In 1998, I went and saw a movie that changed my musical taste forever: The Wedding Singer. I’ll never forget watching Titanic and The Wedding Singer on the same day and enjoying The Wedding Singer so much more. I loved the comedy, but even more I loved the music!
I was born in the early 80’s, and grew up listening to 80’s music, but by the time I developed my own tastes around 1991, the 80’s were over. The Wedding Singer managed to bring all those familiar sounds back into my life and I fell head over heels for all things 80’s. It all began with that movie and slowly grew from there.
My tastes for 80’s music at the time tended to fall into the pop/New Age categories as influenced by two The Wedding Singer soundtracks, but in a few months later that all changed. I started seeing a commercial for Monsters of Rock, a compilation album featuring hair bands from the 80’s. Some of the songs I knew from the radio as a child, but others I didn’t. It didn’t matter to me; I wanted this album and thankfully my dad delivered on my birthday.
That single album directed my musical tastes for the next six or seven years. When combined with VH-1’s Behind the Music, which allowed me to learn more about these various hair bands, I began down a rabbit hole of rocking out to anything I could get my hands on. I began working around this same time, and my free time was spent in used CD stores picking albums by anyone who looked glam. Def Leppard, Whitesnake, Europe, Poison, Guns N Roses, the list went on and on. I used the internet to educate myself as much as possible and thankfully a site called Metal-Sludge was there to keep me up to date with the current releases by these bands and their Sludge Board was a great place to learn about old songs which I would find thanks to a new software called Napster.
I made it to my first concert in 2002, where I saw Dio, The Scorpions, and Deep Purple at the AmSouth Amphitheater in Nashville, Tennessee. I bought two tickets but couldn’t find anyone who wanted to join me listening to older rock stars, so I went by myself, and I had a blast. I even managed to snag a guitar pick during the Dio set.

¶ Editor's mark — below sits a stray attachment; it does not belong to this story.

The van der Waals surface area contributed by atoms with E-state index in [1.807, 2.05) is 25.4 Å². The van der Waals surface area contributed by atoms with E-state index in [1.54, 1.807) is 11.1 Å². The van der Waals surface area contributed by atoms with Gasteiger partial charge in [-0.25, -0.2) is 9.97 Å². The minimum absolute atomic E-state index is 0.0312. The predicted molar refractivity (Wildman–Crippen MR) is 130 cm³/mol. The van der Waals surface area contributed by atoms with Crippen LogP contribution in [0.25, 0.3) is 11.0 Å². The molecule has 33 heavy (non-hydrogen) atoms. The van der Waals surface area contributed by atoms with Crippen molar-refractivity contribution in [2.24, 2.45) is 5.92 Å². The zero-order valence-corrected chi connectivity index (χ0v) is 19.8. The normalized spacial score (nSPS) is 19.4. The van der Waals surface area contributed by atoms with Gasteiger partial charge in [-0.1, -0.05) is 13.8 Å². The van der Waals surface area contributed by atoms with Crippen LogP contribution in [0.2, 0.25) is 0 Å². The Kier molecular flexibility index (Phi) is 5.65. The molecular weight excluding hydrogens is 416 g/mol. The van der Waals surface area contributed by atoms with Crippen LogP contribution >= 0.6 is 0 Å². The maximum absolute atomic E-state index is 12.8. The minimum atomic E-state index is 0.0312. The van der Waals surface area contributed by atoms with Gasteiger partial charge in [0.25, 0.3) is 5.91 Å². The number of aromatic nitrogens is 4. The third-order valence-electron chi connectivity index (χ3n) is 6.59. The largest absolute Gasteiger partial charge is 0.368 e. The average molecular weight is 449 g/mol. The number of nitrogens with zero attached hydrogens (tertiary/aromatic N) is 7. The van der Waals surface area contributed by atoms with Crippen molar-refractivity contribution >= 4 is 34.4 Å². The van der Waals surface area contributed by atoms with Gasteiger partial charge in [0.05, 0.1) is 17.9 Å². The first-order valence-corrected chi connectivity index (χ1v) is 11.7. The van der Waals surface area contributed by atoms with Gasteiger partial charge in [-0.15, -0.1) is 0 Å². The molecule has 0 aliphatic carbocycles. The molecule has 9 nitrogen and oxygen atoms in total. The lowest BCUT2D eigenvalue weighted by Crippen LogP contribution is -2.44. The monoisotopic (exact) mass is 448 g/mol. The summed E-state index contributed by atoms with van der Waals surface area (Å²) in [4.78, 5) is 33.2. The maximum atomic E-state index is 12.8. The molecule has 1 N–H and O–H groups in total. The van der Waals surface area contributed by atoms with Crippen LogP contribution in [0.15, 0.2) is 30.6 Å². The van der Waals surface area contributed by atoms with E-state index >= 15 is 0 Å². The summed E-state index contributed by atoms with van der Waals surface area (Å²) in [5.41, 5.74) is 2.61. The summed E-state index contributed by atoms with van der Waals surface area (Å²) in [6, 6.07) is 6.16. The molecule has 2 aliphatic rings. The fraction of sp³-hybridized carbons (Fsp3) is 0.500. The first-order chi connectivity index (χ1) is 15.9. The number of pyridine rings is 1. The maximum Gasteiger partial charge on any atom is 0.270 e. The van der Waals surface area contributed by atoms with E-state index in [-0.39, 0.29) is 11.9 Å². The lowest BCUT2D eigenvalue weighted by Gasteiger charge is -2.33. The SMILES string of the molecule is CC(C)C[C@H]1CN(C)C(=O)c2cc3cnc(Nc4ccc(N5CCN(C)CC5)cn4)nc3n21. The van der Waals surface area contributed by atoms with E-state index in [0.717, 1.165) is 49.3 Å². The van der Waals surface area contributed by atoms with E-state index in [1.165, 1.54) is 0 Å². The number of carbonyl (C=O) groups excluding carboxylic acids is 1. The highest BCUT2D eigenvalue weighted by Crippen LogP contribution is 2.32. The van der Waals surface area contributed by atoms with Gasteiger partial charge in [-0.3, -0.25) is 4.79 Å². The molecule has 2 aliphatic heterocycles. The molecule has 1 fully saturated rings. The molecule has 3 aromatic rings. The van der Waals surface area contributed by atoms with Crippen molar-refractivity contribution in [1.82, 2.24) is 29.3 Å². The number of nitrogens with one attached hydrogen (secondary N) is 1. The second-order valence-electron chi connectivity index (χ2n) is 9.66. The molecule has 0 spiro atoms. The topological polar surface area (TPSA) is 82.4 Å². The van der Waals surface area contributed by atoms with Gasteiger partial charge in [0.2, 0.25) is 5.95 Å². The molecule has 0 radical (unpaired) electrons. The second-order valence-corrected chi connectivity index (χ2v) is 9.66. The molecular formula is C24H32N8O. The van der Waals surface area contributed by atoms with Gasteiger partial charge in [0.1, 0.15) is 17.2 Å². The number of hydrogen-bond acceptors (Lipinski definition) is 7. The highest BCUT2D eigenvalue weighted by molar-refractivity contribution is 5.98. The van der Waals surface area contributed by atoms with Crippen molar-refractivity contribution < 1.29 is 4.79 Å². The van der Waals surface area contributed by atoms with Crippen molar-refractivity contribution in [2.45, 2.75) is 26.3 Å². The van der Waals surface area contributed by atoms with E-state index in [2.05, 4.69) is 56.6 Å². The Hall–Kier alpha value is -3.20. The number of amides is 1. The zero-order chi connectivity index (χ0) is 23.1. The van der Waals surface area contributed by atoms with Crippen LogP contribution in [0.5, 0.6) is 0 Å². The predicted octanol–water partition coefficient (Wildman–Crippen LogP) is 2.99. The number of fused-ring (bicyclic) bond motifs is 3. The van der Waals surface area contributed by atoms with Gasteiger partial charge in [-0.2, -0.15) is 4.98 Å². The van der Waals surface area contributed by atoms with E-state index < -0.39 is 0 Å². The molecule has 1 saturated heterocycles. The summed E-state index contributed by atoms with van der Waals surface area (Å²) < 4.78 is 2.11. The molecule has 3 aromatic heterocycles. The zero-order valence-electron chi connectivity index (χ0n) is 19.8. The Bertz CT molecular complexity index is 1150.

I kept up with the bands I really enjoyed like Poison and Def Leppard and their releases around the turn of the millennium. That led me to Tupelo, Mississippi where I saw Def Leppard for the first of three times.
I loved my hair bands, but it was a lonely life. The 80’s nostalgia wasn’t booming yet and I just couldn’t find anyone to chat to about old bands. Whenever I grabbed a CD in a used CD store, I’d often have the staff or owners try to dump other hair band CDs on me because they weren’t selling. I’d bite sometimes, but often I’d walk away, just trying to discover the music on my own.
I’ve loosely kept up with some of the bands I enjoyed, but sometime around 2005 I started exploring other music. I began focusing my attention on the 90’s and early 2000’s music and discovering all that I missed while listening to 80’s music. Then I began listening to more 80’s pop music and checking all the less popular releases from the 80’s. Rarely did I listen to my old hair metal. I felt like I had just worn it out and had nothing new to discover.
Then came a new album by WASP in 2015, which I bought at Best Buy. I had also heard a decent new song by Ratt sometime around 2010 called Best of Me, but otherwise I kept away from the hair metal scene.
Then earlier this year, I watched James Gunn’s Peacemaker series. Featuring classic hair bands as well as modern Scandinavian Rock, I found myself listening to the soundtrack repeatedly. After years of complaining about Spotify, I started using its algorithm to discover new bands which was surprisingly helpful. I’d research the bands on YouTube and discovered that most of them were signed to the record label Frontier. From there, I started visiting the hair metal subreddit and JunkYard Rock Stories, and suddenly my eyes were opened to a whole new world of modern day 80’s/melodic rock.
It seems the folks in the Scandinavian countries still love the 80’s and are consistently putting out some amazing songs with 80’s feel. Artists like Houston, Wig Wam, H.E.A.T, Eclipse, Vains of Jenna, Chez Kane, Crazy Lixx, W.E.T, and Transworld Identity began filling up my playlist I titled “New Metal.” They weren’t all metal, but they all contained a sound I loved. They all touched on the truest part of my music affection, and for the first time since the early 2000’s, I had rediscovered my love of music.
Here is a short YouTube playlist with a few select songs that I’ve discovered.
Sometimes I get strange looks when I talk about clearing the slate and trying to find what matters, but rediscovering my love of music is a prime example of why I found it necessary. Without breaking those old habits, I never would have had time to develop new ones. I’d much rather spend half an hour listening to a new album I enjoy, instead of reading news and rumors about a sport I haven’t watched or followed in two decades.